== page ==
Nguyễn Hồng Sơn. — Photo danviet.vn
Nguyễn Hồng Sơn, director general of the Plant Cultivation Department, speaks to the newspaper Nông thôn Ngày nay (Countryside Today) on reasons why farmers have to destroy their farm products right on their fields
Since early March, vegetable prices have dropped considerably and many farmers didn’t even bother harvesting them. Has your department adopted any measures to address the problem?
By learning the news reported in the media and reports filed by our own inspectors, on March 15, the Ministry of Agriculture and Rural Development (MARD) instructed the Department of Plant Cultivation work closely with the Department of Processing and Agro Products and the Department of Plant Protection to conduct a special review of the remaining vegetable areas that have not been harvested in the field and recommend the farmers to adjust their planting schemes.
Through such field visits have you come up with an idea why there was such a steep drop in the vegetable prices?
In our opinion, there are three main reasons leading to the steep drop in the vegetable prices since the early March.
First, as a routine, when farmers start to plant the spring rice crop, farmers will begin to clear the field in about 15 days before starting the spring rice cultivation. So as a routine, the vegetable price at this time is always going down.
Second, taking advantage of the high price of the vegetable from the second winter vegetable crop, some farming households did try to grow their first vegetable crop one month in advance in a hope to have better price for their vegetable products. That’s why the harvesting time of the spring vegetable crop and the second winter vegetable crop take place at the same time. That’s the main reason leading to the problem of “piling up of vegetable in the field”.
And third, the weather is getting warmer in late February and early March, we have some other types of vegetables available for harvest, just like amaranth, morning glory, basella alba and others. That’s a key reason leading to the problem of piling up of some winter spring crop vegetable like kohlrabi, cabbage, beets and others.
However, according to reports the total areas of vegetable acreage have not been harvested are not very big. For example, Hà Nội has 1,150 ha, Hải Dương 100 ha and more than 10 ha from other provinces. That’s why I don’t think it is a big problem for the remaining vegetable which is still in the field now. Worth of notice is that quite a lot of vegetable, particularly the kohlrabi are too stale to harvest. For example, the Mê Linh District of Hà Nội had some 10 ha of stale kohlrabi while in Hưng Yên, it had 11 ha of stale kohlrabi.
However, some people have attributed the problem to the foreign imported vegetables, particularly from China. How do you respond to such a claim?
Normally, in the spring season we often see in the market Chinese kohlrabi and cabbage. As we all know, at this time of the year, Vietnamese kohlrabi or cabbage is no more delicate was they were in the winter time. That’s why. Some vegetable imported from China have become the favourite for many Vietnamese buyers due to their delicacy and good taste. So are prices are just about a half of the price of our vegetables. This is food for thought for us on when to grow what type of vegetable to make them suitable to our climate and also suitable to the people’s “pockets”.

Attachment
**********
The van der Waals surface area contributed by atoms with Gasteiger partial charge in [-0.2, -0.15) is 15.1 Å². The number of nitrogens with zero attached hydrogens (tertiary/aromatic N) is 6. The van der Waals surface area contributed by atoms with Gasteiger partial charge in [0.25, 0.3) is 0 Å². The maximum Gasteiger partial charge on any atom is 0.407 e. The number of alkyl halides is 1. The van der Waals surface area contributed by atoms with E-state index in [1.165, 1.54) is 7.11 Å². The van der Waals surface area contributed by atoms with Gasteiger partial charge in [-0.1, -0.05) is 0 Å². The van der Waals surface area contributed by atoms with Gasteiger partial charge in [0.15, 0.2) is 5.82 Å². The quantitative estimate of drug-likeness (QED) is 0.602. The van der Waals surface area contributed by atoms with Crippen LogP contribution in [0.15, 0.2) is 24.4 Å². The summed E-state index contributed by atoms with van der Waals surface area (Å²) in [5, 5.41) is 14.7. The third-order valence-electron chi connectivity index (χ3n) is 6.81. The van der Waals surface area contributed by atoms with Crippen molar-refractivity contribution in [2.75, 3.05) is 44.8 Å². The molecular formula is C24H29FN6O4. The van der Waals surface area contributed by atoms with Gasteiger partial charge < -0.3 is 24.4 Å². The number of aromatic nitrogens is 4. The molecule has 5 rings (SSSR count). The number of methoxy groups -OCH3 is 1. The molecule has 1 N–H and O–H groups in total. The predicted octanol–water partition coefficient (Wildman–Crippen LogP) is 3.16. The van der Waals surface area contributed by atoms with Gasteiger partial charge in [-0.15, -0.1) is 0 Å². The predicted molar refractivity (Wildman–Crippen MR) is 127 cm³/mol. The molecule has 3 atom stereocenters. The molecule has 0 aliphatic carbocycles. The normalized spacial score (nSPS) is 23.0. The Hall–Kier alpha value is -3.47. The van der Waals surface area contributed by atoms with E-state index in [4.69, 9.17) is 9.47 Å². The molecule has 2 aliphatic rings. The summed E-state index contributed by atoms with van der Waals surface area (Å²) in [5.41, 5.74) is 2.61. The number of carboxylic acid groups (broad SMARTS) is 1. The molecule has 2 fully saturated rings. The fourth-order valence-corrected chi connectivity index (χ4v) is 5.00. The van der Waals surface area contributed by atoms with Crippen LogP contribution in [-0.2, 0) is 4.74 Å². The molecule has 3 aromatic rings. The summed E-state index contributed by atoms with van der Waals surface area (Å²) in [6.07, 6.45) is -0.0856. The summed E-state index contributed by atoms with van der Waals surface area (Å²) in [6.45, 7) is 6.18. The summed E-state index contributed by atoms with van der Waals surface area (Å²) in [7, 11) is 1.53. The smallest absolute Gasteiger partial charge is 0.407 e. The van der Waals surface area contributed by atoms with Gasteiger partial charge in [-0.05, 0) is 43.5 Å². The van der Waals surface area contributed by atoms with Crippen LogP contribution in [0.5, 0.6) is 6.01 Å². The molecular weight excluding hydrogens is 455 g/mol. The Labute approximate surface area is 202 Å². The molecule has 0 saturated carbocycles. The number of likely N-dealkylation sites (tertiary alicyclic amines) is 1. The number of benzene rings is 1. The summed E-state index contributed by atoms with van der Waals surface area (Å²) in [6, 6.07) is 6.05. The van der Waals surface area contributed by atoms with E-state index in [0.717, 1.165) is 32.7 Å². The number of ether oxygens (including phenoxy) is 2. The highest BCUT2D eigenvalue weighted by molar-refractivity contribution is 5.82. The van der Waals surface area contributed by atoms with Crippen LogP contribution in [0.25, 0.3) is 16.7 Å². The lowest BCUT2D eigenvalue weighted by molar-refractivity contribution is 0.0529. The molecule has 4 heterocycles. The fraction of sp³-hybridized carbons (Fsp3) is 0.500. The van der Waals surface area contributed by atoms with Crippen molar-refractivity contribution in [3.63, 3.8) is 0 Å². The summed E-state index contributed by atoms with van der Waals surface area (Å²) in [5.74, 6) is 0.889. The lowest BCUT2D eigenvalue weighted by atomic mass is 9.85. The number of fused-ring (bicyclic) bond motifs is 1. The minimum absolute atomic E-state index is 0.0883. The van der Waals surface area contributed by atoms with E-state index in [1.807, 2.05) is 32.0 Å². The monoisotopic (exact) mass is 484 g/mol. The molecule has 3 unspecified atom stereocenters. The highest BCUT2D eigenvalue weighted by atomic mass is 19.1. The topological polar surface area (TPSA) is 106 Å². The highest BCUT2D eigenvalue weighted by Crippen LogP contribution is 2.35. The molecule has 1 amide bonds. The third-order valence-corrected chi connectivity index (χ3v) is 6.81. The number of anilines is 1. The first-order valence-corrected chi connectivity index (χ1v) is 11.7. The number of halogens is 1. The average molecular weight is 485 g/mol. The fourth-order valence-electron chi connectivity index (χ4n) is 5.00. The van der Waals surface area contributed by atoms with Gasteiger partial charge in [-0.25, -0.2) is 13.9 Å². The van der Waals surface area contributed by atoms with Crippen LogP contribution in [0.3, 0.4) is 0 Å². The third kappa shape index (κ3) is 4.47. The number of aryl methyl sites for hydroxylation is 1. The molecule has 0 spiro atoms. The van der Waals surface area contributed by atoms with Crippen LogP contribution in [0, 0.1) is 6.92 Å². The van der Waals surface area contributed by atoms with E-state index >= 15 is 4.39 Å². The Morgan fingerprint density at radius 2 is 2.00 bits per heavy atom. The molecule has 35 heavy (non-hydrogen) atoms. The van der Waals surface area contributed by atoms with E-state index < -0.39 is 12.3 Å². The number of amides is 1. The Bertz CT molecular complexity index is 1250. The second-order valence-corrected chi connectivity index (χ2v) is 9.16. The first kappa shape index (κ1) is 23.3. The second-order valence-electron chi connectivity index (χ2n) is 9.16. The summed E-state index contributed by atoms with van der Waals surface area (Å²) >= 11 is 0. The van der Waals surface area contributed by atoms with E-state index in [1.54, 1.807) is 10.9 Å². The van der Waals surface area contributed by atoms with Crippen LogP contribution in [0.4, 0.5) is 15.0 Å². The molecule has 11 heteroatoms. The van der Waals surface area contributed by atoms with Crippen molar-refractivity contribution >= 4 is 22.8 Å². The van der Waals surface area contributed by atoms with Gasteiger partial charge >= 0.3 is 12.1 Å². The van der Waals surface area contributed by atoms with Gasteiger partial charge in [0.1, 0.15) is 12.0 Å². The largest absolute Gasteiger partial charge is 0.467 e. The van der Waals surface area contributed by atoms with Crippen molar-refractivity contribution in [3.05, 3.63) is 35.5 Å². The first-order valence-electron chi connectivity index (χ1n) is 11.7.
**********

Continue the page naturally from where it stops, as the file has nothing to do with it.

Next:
Have the Department of Plant Cultivation and concerned agencies come up with suggestions/recommendations to farmers to avoid the problem of having bumper crops but gaining small benefits?
In Việt Nam, we have two groups of vegetables – the temperate and tropical climate. That’s why the season for each type of vegetable is known to all Vietnamese farmers. But what we should do is to recommend the farmers to co-operate with each others and to pay attention to market demand. Of course, from the side of the MARD, we’ll keep inform farmers about what’s happening in the market as well as market’s demand.
Other suggestion is that the farmers should be apart of the production chain and they should form themselves into a co-operative or collective unit in their production. Of course, by joining themselves in such collective organisations they will be in a better position in a bargain about the price of their products. At present, many farmers in Hà Nội, Hải Dương or Vĩnh Phúc have already established their own associations/organisations. According to statistics, during the winter, we have some 190,000 ha put under the winter vegetable crops, but only 40 per cent of the acreage belongs to farming household associations/organisations.
Other point I want to mention is the rate of processed products in Việt Nam remains very low. Realising this weakness, the agriculture ministry has adopted policies to encourage and support enterprises to build agro-processing enterprises. Under the plan, this year we’ll have 8 processing enterprises with out-put from 1-1.2 million tonnes will be put into commission. However, for the immediate future we’ll focus on fruit products.
On the long run, with lessons learned from the past, particularly vegetables grown between the Spring and Summer seasons, we’ll try to have an early warning on the market’s supply and demand for the farmers to avoid what has been happened recently. — VNS